[SOLVED] How to store number in shortest possible size?

Issue

I will be adding comments into my website and I want to have a tree structure so each comment can have a parent. This creates a problem when retrieving comments because each comment would have to be traversed for children and this is unacceptable when it comes to database storage.

There are various solutions to this well known performance problem and I want to use simple, and fast, path prefix scan(SELECT * FROM comments WHERE path LIKE 'commentID/%') where I will have index with path to each comment via all its parents and the comment’s id as value.

In practice it would look like:

[comment id]/[comment id]/[comment id]/.. = [comment id]

This way I can find all comments for a certain path at once and also delete children at once when needed.

The comment id will be unsigned integer, asigned by the databse as auto-incrementing key.

The problem I am looking at is how to have the shortest possible representation of the comment id so the path index will not be too long.

I expect to use unsigned 64bit long integer which takes up 8 bytes in binary format. In case of three predecessors, the path value wil be 24 bytes + 2 bytes for delimiter. If I would use a string representation, then it depends on the size of the numbers. In case each parent’s id is 5 digits long(12345), the path value would be 17 bytes long and it would be more efficient than binary representation of the numbers by 9 bytes. But once the ids go above 8 digits, the string variant becomes less efficient, it is longer, than the binary format.

So my question is if there is another way to have short representation of an integer? I was thinking in line of bijective function.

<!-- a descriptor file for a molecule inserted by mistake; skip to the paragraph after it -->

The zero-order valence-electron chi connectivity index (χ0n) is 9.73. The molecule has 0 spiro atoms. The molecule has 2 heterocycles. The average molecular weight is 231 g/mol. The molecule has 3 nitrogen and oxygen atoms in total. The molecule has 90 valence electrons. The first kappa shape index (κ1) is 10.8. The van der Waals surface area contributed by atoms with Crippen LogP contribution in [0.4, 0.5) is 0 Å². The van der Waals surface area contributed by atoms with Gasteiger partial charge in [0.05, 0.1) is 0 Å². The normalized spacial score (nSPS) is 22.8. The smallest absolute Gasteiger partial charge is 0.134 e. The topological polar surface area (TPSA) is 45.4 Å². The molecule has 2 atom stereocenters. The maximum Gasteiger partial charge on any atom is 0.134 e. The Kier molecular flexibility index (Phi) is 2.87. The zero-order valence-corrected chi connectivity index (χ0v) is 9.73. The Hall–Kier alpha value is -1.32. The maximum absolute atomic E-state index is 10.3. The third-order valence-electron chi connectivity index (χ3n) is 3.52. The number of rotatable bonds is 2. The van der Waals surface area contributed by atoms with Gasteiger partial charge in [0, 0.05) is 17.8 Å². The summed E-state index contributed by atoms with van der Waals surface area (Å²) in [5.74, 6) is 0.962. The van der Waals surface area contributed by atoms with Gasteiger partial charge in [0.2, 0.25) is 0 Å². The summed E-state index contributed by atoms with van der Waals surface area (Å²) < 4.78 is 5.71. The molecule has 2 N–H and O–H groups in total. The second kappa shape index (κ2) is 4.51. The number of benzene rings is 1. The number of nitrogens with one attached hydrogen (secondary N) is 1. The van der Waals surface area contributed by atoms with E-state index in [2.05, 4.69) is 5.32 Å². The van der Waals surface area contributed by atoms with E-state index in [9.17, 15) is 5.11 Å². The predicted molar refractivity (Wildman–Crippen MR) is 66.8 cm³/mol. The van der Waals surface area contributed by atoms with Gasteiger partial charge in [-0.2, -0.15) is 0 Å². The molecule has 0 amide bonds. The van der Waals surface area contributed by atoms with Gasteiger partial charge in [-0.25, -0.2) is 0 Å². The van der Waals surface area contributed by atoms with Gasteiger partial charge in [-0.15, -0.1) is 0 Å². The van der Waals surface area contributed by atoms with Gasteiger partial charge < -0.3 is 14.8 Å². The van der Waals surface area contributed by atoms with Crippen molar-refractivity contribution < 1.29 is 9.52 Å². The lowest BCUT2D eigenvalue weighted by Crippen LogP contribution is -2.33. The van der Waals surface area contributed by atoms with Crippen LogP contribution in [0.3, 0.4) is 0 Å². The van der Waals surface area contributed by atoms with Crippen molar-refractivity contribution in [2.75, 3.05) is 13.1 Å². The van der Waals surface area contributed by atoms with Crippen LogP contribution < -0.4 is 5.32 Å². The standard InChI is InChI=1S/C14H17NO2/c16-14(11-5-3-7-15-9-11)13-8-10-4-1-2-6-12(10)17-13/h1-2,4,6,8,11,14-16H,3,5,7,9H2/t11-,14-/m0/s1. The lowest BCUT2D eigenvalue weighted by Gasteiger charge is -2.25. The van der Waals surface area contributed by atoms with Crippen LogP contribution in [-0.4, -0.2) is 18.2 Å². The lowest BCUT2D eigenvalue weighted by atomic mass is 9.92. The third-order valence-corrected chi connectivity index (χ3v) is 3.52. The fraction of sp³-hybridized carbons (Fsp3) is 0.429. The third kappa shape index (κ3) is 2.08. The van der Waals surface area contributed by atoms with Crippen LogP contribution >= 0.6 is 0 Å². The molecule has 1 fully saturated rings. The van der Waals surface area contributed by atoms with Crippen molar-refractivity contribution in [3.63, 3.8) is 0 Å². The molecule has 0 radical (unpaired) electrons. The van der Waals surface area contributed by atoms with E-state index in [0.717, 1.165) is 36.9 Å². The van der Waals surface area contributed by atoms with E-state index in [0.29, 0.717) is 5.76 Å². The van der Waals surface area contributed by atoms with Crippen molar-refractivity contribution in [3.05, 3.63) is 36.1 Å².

Solution

One obvious answer is to use a 32-bit integer instead of a 64-bit integer. Do you really think there will be more the 232 comments on your website? No offense intended, but I assume you are not implementing Facebook. You’re not even implementing Stack Overflow, which only has 83 million comments so far.

If you really did need to support 264 distinct values, I don’t see how a bijective function would help. The values in both sets related in the bijection would need a minimum of 64 bits each, and you wouldn’t save anything.

Another answer is to change the way you store the hierarchical data, so you don’t have to worry about the length of the comment path. You’re using one way of managing tree-like data, which is sometimes called Materialized Path, and this naturally imposes a limit on the depth of the path, which is the point of your question.

A way to do this without Materialized Path is to just use the normal way of storing hierarchy: each comment has a reference to its own parent. Then you need to learn to use recursive SQL queries, which are supported in MySQL 8.0.

Or you could use other alternatives for storing the hierarchy. I like to use a Closure Table, see my answer to What is the most efficient/elegant way to parse a flat table into a tree?

Which design is best for your app depends on the kinds of queries you will need to make against these data. You’ll have to experiment with each solution and see how well it works for the uses you will need to do, such as adding a comment, searching for a thread of comments, deleting a comment or a thread, etc.

Answered By – Bill Karwin

Answer Checked By – Terry (BugsFixing Volunteer)

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